In this issue: New president for MLS, Supporting our troops, Synod administration building update, New look for evangelism site

Bible translation update

For more than a year we have been involved in discussions about the selection of a translation to be used in WELS publications. For a church body like ours, firmly committed to the truth of the inspired and inerrant Scriptures and to the Reformation principle of sola Scriptura, few discussions could be more important.

As part of the ongoing effort to foster discussion and to clarify the issues involved in a translation choice, the Translation Evaluation Committee (TEC) organized a symposium that was held in early January. It was intended to provide a forum to hear and discuss all sides of the translation issue and to work toward consensus on the translation principles that will guide our decision.

Rev. Paul Wendland, chairman of the TEC and president of Wisconsin Lutheran Seminary, says, “We (the TEC) felt that the symposium had served a good purpose. All of us came away with a deeper understanding of the complex choices that need to be made in translating God’s Word into English. All of us were given ample opportunity to speak about our translational preferences and concerns, especially as those concerns applied to the NIV 2011. United in the belief that the Bible is God’s inspired Word and in our conviction that Christ is the center of the Scriptures, we were able to discuss our preferences in a frank, and yet in a very fair and brotherly way.”

No “vote” was taken at the symposium regarding a preferred translation. There was a wide range of opinion expressed about the NIV 2011; both favorable opinions as well as various concerns were expressed. In keeping with the purpose of the symposium, the participants focused their attention on translation principles and the process of translation and agreed that more discussion and study is needed.

Wendland says, “Is it wise for us given the time constraints we’ve all been working under to make a final decision this summer? For one thing, have we really—either as a synod, as districts, or even as an evaluation committee—had sufficient time to make a comparative evaluation of the various versions? Since July 2011, the TEC has been active, attending conventions and gatherings in all 12 districts and writing articles, reports and e-mails. We have done our best to do as the convention asked, namely ‘to educate the synod on the general principles that we ought to use to evaluate the Bible translations mentioned in its reports, and so to help build a consensus among us on which translation to use for synod publications.’ ”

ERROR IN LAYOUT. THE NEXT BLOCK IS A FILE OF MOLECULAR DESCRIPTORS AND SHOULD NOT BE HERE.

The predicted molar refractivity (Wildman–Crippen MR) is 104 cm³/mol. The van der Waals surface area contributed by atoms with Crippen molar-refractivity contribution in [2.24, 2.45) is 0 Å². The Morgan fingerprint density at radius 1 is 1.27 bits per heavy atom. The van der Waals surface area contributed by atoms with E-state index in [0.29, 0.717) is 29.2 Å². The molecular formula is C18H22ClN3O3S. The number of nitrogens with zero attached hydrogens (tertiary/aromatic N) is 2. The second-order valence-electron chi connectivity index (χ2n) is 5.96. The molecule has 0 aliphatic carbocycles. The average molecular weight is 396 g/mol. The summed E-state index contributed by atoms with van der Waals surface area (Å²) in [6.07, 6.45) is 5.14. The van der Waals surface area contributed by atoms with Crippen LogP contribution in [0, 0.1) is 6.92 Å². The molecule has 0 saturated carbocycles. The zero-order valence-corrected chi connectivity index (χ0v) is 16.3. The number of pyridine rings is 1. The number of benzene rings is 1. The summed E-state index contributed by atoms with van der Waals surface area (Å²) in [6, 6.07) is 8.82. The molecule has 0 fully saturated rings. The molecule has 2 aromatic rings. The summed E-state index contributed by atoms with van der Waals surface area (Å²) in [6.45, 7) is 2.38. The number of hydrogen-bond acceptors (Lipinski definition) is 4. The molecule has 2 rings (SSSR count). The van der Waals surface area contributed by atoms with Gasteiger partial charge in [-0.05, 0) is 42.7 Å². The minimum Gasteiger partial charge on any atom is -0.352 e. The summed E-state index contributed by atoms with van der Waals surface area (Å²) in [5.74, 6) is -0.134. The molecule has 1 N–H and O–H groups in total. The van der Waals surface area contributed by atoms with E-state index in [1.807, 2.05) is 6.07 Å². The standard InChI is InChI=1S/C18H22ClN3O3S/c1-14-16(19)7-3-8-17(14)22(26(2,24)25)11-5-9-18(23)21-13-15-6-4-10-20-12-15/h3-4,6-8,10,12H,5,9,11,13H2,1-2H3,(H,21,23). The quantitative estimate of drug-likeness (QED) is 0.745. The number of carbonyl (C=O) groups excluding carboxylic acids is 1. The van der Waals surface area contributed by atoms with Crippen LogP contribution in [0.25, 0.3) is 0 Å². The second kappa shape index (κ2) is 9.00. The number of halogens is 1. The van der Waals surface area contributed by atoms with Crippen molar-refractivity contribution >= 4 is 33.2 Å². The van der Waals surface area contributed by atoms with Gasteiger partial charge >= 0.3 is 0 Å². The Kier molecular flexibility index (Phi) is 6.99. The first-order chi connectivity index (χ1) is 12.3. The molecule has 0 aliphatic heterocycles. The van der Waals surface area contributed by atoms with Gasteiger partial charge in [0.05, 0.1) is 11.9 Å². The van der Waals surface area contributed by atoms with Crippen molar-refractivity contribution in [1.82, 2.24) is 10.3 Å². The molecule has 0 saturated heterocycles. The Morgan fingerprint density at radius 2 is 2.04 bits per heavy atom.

In addition to the fact that the TEC has not had the time to study alternatives to the NIV 2011 as completely as it would like, a number of other factors indicate that it may be wise not to make a final decision this summer. When the convention determined that a decision should be made at the districts, the information available indicated that the NIV 1984 would not be able to be used in WELS publications after 2013. This turned out to be inaccurate. The “fair use” principle in copyright and publishing law indicates that Northwestern Publishing House would be able to continue using the NIV 1984 in its publications, provided that the quotations do not comprise a significant portion of the published material.

All of this—the continuing concerns about NIV 2011 as well as the new information regarding the use of NIV 1984—means that the option to delay a decision may be one of the choices put before the district conventions this summer. The Conference of Presidents will be discussing this in upcoming meetings. If the COP adopts a recommendation to delay a decision, that recommendation will be forwarded to the districts for consideration.

What about the possibility of producing a new or revised translation by Lutherans? This matter is still under discussion by the Translation Feasibility Committee. If a decision is delayed by the districts this summer, additional time would be available to explore this option further. This is in keeping with the 2011 convention directive to study this option carefully and thoroughly. It’s recognized that this option may not solve the immediate need to choose a translation for the short term and would be possible only as a longer term solution.

Some are concerned that this entire translation issue is an unfortunate cause of division among us. But in many ways, this entire discussion can be a blessing to us. We are not divided on doctrinal issues or the nature of Scripture itself. In all of our discussions—even those with some passion and heat—it is evident that we are completely united in our commitment to the inerrancy and inspiration of the Scriptures. It is clear that we have a fervent desire to communicate God’s truth as clearly and as accurately as we can. It’s my prayer that our commitment to his Word will be deepened and strengthened by this process, difficult as it may sometimes be. After all, it is that Word that unites us in a common faith, committed to work together with one voice to proclaim the crucified and risen Christ.

Serving in Christ,
Mark Schroeder

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